Contractions in Formal Writing Mla
Contractions in Formal Writing MLA: To Use or Not to Use?
When it comes to formal writing, one of the most common questions is whether or not to use contractions. The answer is not always straightforward, especially if you`re writing an academic paper and following the MLA style guide. In this article, we`ll explore the rules and guidelines regarding contractions in formal writing MLA.
What are Contractions?
Before we dive into the specifics of using contractions in formal writing, it`s important to understand what they are. Contractions are shortened versions of two words, where the missing letters are replaced by an apostrophe. For example, “it is” becomes “it`s,” “can not” becomes “can`t,” and “does not” becomes “doesn`t.”
Why Use Contractions in Writing?
Contractions are commonly used in everyday language, including in spoken and informal writing. They can help make your writing feel more conversational and reduce the formality of your tone. Using contractions can also help to make your writing more concise and easier to read. For these reasons, contractions can be an effective tool in certain types of writing, such as personal essays and blog posts.
However, in some instances, contractions can be inappropriate or inappropriate. For example, in academic writing, where precision and formality are highly valued, contractions may be seen as too informal.
When to Use Contractions in Formal Writing MLA
The MLA style guide, which is commonly used in academic writing, does not explicitly forbid the use of contractions, but it does suggest limiting their use to informal writing. According to the guide, you should avoid contractions in the following circumstances:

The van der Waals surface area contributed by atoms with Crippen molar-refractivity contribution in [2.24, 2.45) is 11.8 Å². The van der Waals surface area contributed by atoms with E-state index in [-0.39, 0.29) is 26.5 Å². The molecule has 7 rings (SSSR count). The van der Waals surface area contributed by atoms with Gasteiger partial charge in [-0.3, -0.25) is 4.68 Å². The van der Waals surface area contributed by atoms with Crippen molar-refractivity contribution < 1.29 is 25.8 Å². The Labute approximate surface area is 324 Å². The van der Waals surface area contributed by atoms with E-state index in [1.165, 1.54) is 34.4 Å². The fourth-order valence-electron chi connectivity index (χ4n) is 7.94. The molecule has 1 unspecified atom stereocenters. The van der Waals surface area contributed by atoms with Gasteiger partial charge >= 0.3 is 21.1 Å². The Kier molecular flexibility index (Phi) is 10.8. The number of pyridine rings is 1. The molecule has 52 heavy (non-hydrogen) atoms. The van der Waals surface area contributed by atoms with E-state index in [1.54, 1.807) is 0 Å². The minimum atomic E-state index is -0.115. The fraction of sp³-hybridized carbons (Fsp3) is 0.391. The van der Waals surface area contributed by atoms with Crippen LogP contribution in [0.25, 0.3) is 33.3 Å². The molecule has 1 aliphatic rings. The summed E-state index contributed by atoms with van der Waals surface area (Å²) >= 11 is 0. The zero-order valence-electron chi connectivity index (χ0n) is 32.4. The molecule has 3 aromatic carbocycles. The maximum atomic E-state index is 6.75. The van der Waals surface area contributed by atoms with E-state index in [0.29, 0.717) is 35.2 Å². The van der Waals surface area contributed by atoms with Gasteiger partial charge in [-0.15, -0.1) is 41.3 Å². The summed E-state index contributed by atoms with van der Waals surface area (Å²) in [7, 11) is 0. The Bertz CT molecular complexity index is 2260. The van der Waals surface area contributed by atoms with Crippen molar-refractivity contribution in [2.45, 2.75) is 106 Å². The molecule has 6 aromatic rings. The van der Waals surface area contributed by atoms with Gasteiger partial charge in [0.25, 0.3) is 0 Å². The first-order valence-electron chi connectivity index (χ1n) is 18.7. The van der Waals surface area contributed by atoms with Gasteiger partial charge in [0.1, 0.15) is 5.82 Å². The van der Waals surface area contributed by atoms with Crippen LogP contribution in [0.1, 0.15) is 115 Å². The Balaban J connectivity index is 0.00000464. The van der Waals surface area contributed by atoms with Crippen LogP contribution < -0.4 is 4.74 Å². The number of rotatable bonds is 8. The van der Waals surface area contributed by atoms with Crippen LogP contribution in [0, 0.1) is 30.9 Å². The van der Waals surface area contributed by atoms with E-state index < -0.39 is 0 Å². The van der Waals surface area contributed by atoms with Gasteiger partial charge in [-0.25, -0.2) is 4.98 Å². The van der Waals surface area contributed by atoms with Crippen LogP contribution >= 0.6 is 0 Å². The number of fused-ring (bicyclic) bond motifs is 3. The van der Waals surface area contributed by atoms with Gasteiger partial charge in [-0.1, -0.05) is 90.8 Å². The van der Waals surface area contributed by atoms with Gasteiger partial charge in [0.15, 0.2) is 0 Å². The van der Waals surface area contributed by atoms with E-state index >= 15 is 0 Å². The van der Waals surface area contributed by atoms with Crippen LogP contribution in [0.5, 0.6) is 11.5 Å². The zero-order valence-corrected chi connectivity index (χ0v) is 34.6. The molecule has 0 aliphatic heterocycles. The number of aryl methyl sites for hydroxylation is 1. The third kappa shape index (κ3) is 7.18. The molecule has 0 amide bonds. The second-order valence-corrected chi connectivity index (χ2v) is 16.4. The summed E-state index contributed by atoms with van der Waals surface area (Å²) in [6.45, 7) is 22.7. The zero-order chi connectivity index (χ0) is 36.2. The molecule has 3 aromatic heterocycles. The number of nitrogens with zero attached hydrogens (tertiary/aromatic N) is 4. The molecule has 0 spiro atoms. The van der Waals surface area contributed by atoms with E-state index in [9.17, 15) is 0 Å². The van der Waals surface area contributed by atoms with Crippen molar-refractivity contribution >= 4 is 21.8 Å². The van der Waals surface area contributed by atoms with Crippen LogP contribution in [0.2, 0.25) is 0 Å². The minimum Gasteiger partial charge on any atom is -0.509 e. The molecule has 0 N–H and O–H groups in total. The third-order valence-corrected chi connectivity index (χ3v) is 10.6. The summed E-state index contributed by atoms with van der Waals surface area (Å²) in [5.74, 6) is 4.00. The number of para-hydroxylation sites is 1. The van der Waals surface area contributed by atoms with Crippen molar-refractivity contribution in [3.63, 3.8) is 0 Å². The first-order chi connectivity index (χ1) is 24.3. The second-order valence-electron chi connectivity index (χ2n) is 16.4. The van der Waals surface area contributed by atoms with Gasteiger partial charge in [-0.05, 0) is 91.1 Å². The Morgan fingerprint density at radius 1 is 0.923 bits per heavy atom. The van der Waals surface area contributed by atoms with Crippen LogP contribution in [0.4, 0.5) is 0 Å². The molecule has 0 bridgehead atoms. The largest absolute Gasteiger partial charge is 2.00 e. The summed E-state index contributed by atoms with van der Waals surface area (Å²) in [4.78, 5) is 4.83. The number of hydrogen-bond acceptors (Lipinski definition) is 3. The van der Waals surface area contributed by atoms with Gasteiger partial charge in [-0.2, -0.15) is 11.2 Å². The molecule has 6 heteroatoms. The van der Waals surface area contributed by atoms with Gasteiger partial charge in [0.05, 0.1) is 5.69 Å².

– In formal, academic, or professional writing
– In essays or reports that require a formal tone
– In works that require precision or accuracy, such as scientific or technical writing
When to Avoid Contractions in Formal Writing MLA
While the MLA guide discourages the use of contractions in formal writing, there are some instances where they may be appropriate. In general, it`s best to avoid contractions in academic writing, unless you`re quoting a source that contains a contraction.
If you`re unsure whether a contraction is appropriate in a particular context, consider the following:
– Who is your audience? If you`re writing for an academic audience, it`s best to err on the side of formality and avoid contractions.
– What is the purpose of your writing? If you`re writing a research paper or technical report where accuracy and precision are essential, then contractions are likely inappropriate.
– What is the tone of your writing? If you`re striving for a formal and professional tone, then you should avoid contractions.
The Bottom Line
In conclusion, the use of contractions in formal writing MLA is an issue that requires careful consideration. While contractions can help make your writing more conversational and easier to read, they can also detract from the formality and precision that are often required in academic writing. As a general rule, it`s best to avoid contractions unless you`re writing in an informal context or quoting a source that contains a contraction. When in doubt, it`s always best to consult with your instructor or refer to the MLA style guide for guidance on the appropriate use of contractions in your writing.